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Piano Bass Clef and Bass Staff


Piano Bass Clef and Bass Staff is part 3 of a 31 part series on musical notation and basic music theory. This clef is another type of clef. This is a bass staff. No matter what clef exists or what staff you're on, there are always only 7 letters in the language of music (ABCDEFG) and they repeat as you go up or down the scale.

Again, all staves (plural for staff) are made up of 5 lines and 4 spaces. A clef is the funny shaped symbol at the far left sitting on those lines and spaces. A different clef changes where the notes are on these lines and spaces.

In this case, we are looking at a piano bass clef, which makes this a bass staff. Notice that the letters move up alphabetically alternating between 5 lines and 4 spaces (GABCDEFGA). After G is always A going up and vice versa coming down.

This clef is often referred to as an F clef because the line between the two dots is an F note. You'll also notice that as the clef swirls up and around to the left, it is rounded and stops right on the F note as well.

Piano Bass Clef

Just when we were getting the treble staff together, we are thrown a curve ball and have to learn a whole new set of notes. You will understand why the bass staff is different than the treble staff in part 4, the grand staff.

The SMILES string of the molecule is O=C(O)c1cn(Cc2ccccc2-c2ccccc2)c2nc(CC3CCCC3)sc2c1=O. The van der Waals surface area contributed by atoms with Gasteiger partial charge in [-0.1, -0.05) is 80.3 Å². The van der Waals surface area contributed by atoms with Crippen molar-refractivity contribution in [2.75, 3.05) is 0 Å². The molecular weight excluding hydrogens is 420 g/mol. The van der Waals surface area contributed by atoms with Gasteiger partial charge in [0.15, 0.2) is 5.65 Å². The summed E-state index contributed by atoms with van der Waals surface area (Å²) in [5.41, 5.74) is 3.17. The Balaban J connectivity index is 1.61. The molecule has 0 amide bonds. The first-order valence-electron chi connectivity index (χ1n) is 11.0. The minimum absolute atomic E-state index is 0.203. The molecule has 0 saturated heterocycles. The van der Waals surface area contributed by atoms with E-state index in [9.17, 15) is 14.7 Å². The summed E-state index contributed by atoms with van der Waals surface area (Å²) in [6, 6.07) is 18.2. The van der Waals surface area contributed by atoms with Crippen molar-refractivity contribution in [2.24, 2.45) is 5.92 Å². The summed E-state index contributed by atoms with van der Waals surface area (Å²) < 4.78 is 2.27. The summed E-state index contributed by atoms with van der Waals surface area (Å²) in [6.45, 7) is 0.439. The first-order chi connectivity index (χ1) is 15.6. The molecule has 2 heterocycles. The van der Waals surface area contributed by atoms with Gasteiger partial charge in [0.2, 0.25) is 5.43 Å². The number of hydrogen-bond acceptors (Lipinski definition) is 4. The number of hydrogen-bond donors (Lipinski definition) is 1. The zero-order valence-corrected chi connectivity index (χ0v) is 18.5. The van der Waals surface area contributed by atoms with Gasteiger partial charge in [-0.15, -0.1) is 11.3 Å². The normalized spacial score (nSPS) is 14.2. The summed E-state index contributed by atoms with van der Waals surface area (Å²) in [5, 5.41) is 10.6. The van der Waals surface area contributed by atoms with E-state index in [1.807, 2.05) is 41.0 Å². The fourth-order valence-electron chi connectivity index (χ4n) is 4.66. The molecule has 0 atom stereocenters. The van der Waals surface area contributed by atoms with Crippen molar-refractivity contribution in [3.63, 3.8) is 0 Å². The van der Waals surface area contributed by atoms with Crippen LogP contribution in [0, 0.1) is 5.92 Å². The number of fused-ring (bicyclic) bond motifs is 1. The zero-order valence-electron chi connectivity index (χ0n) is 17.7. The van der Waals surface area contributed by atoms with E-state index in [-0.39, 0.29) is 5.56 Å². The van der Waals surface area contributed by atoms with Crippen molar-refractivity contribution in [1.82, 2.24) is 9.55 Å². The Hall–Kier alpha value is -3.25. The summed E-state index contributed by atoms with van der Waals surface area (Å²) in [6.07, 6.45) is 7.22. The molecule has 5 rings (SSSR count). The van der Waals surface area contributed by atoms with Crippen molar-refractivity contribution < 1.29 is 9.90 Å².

This clef is what a bass player or bass voice reads. This staff and its notes are below and to the left of middle C on the piano. A piano player usually reads the bass staff with their left hand.

Again, you don't have to know or even read the bass staff if you play melodic instruments or just want to sing. However, understanding the F clef and the bass staff allows you to write for this instrument and to arrange music in your songwriting.

Bass notes hold music together. They are the foundation on where all music is built. You can't have a band without a bass. It rounds out the sound. It fills in the space. Have you ever turned the bass knob all the way off on your stereo? Pretty hollow sounding right?

Even when a solo performer is singing and playing with just an acoustic guitar, the bottom notes of the chords on the guitar are creating a bass sound that allows the rest of the harmony of the chords to exist. They also make the vocal melody much richer sounding.

Continue to Parts 4 & 5, The Grand Staff and Ledger Lines

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